Court Confirms “Baseball Arbitration” Award, Finds Party Alleging Unfairness Was Caught Looking When It Failed to Object

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The U.S. District Court for the Eastern District of Missouri confirmed an arbitration award in favor of Clayco Inc. in a dispute with its subcontractor arising from a construction contract. The parties’ contract provided detailed dispute resolution procedures comprising 13 paragraphs providing for mediation followed by arbitration if the mediation was unsuccessful. However, the contract also provided for an “alternate condensed and accelerated procedure” that could be “invoked” at Clayco’s option. This condensed procedure called for eight hours of mediation “followed by a ‘baseball arbitration’ in which the mediator immediately takes the role of arbitrator, each side submits a best and final offer and the arbitrator chooses of the two offers as the award.”

Clayco invoked the “baseball arbitration” procedure by letter to the subcontractor and the American Arbitration Association (AAA), as provided in the parties’ contract. More than nine months later, the mediation and arbitration were held according to the condensed procedure, and the arbitrator selected Clayco’s best and final offer as the award, resulting in an approximate $1.7 million award.

The subcontractor sought to vacate the award, arguing that Clayco had not properly “invoked” the procedure because it never received a copy of Clayco’s letter to the AAA selecting the condensed procedure. The court found that whether the subcontractor received a copy of the letter was irrelevant under the terms of the parties’ contract, which only required Clayco to make a “written application” to the AAA. Furthermore, the subcontractor had ample notice of the mediation and arbitration and never “made a formal written objection” to the proceeding. Instead, after the unfavorable arbitration award was rendered, it submitted an affidavit of counsel to the court in support of its motion for vacatur stating that counsel “asserted that [the ‘baseball arbitration’ was unfair.”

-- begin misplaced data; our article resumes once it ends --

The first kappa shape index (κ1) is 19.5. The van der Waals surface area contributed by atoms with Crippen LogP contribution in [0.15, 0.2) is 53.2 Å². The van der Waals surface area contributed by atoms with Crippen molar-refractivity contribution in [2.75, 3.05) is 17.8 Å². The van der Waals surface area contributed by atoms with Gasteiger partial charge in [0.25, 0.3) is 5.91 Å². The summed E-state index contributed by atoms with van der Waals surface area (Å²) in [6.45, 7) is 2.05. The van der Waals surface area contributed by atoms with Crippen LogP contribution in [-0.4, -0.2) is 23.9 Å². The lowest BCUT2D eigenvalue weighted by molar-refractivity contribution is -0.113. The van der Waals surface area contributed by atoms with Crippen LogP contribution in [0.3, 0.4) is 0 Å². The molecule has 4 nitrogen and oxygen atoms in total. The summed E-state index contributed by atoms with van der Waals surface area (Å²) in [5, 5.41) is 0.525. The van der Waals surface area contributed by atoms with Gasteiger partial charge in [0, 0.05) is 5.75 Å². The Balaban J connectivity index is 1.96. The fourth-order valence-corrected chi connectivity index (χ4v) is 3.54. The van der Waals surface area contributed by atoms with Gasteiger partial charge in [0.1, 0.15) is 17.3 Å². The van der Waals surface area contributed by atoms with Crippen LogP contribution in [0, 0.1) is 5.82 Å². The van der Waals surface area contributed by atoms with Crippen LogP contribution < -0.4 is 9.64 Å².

The court described the subcontractor’s argument as a “flimsy post hoc excuse[]” and stated that “a party may not sit idle through an arbitration procedure and then collaterally attack that procedure on grounds not raised before the arbitrators when the result turns out to be adverse,” quoting Marino v. Writers Guild of America, East, Inc., 992 F.2d 1480 (9th Cir. 1993). Since the arbitration process took place according to the parties’ contract, and the subcontractor had waived any procedural defects even if it did not, the court confirmed the award.

Clayco, Inc. v. Food Safety Grp., Inc., No. 4:20-mc-00739 (E.D. Mo. Mar. 8, 2021).

DISCLAIMER: Because of the generality of this update, the information provided herein may not be applicable in all situations and should not be acted upon without specific legal advice based on particular situations.

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